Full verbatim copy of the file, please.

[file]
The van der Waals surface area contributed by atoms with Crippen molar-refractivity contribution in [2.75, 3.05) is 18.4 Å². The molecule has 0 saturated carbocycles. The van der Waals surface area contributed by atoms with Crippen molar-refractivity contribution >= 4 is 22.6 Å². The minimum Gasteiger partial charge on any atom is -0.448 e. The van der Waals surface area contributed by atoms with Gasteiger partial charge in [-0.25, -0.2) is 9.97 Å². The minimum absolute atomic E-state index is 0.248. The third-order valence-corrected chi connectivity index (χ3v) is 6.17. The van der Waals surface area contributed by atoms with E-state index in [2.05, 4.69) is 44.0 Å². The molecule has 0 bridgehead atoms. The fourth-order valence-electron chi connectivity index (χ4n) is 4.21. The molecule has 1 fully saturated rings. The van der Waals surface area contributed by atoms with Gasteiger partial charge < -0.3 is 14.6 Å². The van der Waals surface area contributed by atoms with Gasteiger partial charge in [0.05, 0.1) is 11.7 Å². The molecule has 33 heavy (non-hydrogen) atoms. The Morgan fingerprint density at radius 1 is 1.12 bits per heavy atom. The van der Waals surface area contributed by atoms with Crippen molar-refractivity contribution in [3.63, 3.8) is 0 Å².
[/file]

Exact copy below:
The van der Waals surface area contributed by atoms with Crippen molar-refractivity contribution in [2.75, 3.05) is 18.4 Å². The molecule has 0 saturated carbocycles. The van der Waals surface area contributed by atoms with Crippen molar-refractivity contribution >= 4 is 22.6 Å². The minimum Gasteiger partial charge on any atom is -0.448 e. The van der Waals surface area contributed by atoms with Gasteiger partial charge in [-0.25, -0.2) is 9.97 Å². The minimum absolute atomic E-state index is 0.248. The third-order valence-corrected chi connectivity index (χ3v) is 6.17. The van der Waals surface area contributed by atoms with E-state index in [2.05, 4.69) is 44.0 Å². The molecule has 0 bridgehead atoms. The fourth-order valence-electron chi connectivity index (χ4n) is 4.21. The molecule has 1 fully saturated rings. The van der Waals surface area contributed by atoms with Gasteiger partial charge < -0.3 is 14.6 Å². The van der Waals surface area contributed by atoms with Gasteiger partial charge in [0.05, 0.1) is 11.7 Å². The molecule has 33 heavy (non-hydrogen) atoms. The Morgan fingerprint density at radius 1 is 1.12 bits per heavy atom. The van der Waals surface area contributed by atoms with Crippen molar-refractivity contribution in [3.63, 3.8) is 0 Å².